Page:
On Meaningful Weapons

Posted: 11 January 2013 in Game Structure
Tags: ,

I’ve been thinking about weapons in RPGs lately.

At a fundamental level, how your game treats weapons says something about what’s important to the game. Some games have flat damage numbers so that all weapons do, say, d6 damage; in this system being armed or unarmed is more important than whether you have an axe or a sword. Other games have flat numbers based on class, so that a Fighter will do d12 damage and a Wizard does d4 damage regardless of what weapons they’re wielding; here it’s more important what role your character is playing as opposed to how you decide to fill that roll.

It’s also worth noting that where your game puts detail tends to be where your players will expect focus. This isn’t always true, especially if you have a regular group and everyone understands the intentions of the game and the group, but if you pick up random players for a game with a lot of nuance to the combat system don’t be surprised when they expect a lot of combat.

For my part, I like a system that differentiates between weapons and between wielders – that is, i want to see a system where there’s a meaningful difference between an Axe and a Sword, and a meaningful difference between someone who’s trained to use the weapon and someone who’s not. Dungeons and Dragons does the former pretty well. Almost too well, actually, when you consider that there are dozens upon dozens of different weapons with different properties (and feats!)… it actually gets to be a bit more complicated for my tastes.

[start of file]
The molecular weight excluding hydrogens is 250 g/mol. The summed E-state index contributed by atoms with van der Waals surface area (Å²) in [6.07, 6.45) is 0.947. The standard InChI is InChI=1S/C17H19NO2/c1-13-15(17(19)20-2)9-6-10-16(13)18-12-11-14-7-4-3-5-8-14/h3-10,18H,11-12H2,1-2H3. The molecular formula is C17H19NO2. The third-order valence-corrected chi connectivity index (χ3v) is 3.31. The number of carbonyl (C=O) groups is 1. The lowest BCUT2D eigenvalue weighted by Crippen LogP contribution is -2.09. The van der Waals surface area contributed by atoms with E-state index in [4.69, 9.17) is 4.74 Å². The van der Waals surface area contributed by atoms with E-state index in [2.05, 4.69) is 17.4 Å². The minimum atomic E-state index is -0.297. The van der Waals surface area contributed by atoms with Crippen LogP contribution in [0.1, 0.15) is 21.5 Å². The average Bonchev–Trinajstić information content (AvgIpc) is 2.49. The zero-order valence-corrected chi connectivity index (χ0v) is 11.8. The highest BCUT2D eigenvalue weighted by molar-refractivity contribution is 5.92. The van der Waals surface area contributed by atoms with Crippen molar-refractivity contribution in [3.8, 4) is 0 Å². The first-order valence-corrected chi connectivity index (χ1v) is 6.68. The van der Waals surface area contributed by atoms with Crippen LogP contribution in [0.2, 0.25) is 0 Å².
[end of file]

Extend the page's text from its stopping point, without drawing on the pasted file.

Others have discussed what number is the right number to have meaningful selection without too much complexity, and I’m going to randomly pick 16 for my Fantasy games: dagger, staff, short sword, longsword, 1-handed axe, 1-handed hammer, 2-handed axe, 2-handed hammer, 2-handed sword, halberd/spear, whip, sling, crossbow, short bow, longbow, heavy crossbow. These are the weapons that came to mind off the top of my head, and I think that any weapon I’ve missed can be caste as one of these without losing a whole lot (the one exception being the spiked chain, I think…). Weapons can be differentiated by damage, critical multiplier, range, attack speed (ranged weapons need to be reloaded, maybe a dagger can attack as a Move action), how they fare against armor and resistances, and possibly bonuses they offer to the wielder (maybe to-hit bonuses, armor bonuses, etc).

The second piece is differentiating a trained wielder from an untrained wielder.  Originally D&D simply said certain classes *couldn’t* use certain weapons. I think a wise DM would read that as “certain classes can’t use certain weapons effectively, as weapons” because any slouch can swing a hunk of metal, but that doesn’t mean the results are going to be mechanically relevant. Later there was a penalty to hit for being non-proficient, and then a bonus to hit for being proficient, and that’s about the extent of it – training with a weapon affects how accurate your attacks are, and that’s it. If I had to do it on my own, I would probably make a trained wielder actually be more effective with the weapon, taking advantage of what the weapon allows, rather than an across-the-board bonus or penalty to accuracy. That adds a bit of complexity, I guess, but again it makes weapons meaningful: being proficient with a dagger is different from being proficient with a two-handed axe, and they lend themselves to different styles.